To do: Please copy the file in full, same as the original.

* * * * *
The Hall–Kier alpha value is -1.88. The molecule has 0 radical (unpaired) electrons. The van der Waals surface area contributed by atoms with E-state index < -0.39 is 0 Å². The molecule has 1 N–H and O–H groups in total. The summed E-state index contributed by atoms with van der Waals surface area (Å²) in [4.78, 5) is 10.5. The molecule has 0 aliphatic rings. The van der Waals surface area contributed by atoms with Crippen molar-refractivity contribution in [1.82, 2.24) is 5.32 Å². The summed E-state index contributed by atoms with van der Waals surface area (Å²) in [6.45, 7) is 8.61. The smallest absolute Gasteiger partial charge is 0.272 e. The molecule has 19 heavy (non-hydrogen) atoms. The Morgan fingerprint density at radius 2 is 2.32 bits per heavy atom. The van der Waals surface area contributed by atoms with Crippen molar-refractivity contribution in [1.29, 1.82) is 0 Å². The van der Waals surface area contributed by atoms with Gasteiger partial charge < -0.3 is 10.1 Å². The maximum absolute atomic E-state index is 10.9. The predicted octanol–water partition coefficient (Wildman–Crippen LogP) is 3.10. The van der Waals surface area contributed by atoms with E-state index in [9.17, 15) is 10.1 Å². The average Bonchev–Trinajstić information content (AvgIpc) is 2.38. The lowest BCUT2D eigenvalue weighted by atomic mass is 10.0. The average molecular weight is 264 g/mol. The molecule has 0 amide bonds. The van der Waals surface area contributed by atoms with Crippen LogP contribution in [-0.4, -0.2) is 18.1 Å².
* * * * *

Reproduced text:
The Hall–Kier alpha value is -1.88. The molecule has 0 radical (unpaired) electrons. The van der Waals surface area contributed by atoms with E-state index < -0.39 is 0 Å². The molecule has 1 N–H and O–H groups in total. The summed E-state index contributed by atoms with van der Waals surface area (Å²) in [4.78, 5) is 10.5. The molecule has 0 aliphatic rings. The van der Waals surface area contributed by atoms with Crippen molar-refractivity contribution in [1.82, 2.24) is 5.32 Å². The summed E-state index contributed by atoms with van der Waals surface area (Å²) in [6.45, 7) is 8.61. The smallest absolute Gasteiger partial charge is 0.272 e. The molecule has 19 heavy (non-hydrogen) atoms. The Morgan fingerprint density at radius 2 is 2.32 bits per heavy atom. The van der Waals surface area contributed by atoms with Crippen molar-refractivity contribution in [1.29, 1.82) is 0 Å². The van der Waals surface area contributed by atoms with Gasteiger partial charge < -0.3 is 10.1 Å². The maximum absolute atomic E-state index is 10.9. The predicted octanol–water partition coefficient (Wildman–Crippen LogP) is 3.10. The van der Waals surface area contributed by atoms with E-state index in [9.17, 15) is 10.1 Å². The average Bonchev–Trinajstić information content (AvgIpc) is 2.38. The lowest BCUT2D eigenvalue weighted by atomic mass is 10.0. The average molecular weight is 264 g/mol. The molecule has 0 amide bonds. The van der Waals surface area contributed by atoms with Crippen LogP contribution in [-0.4, -0.2) is 18.1 Å².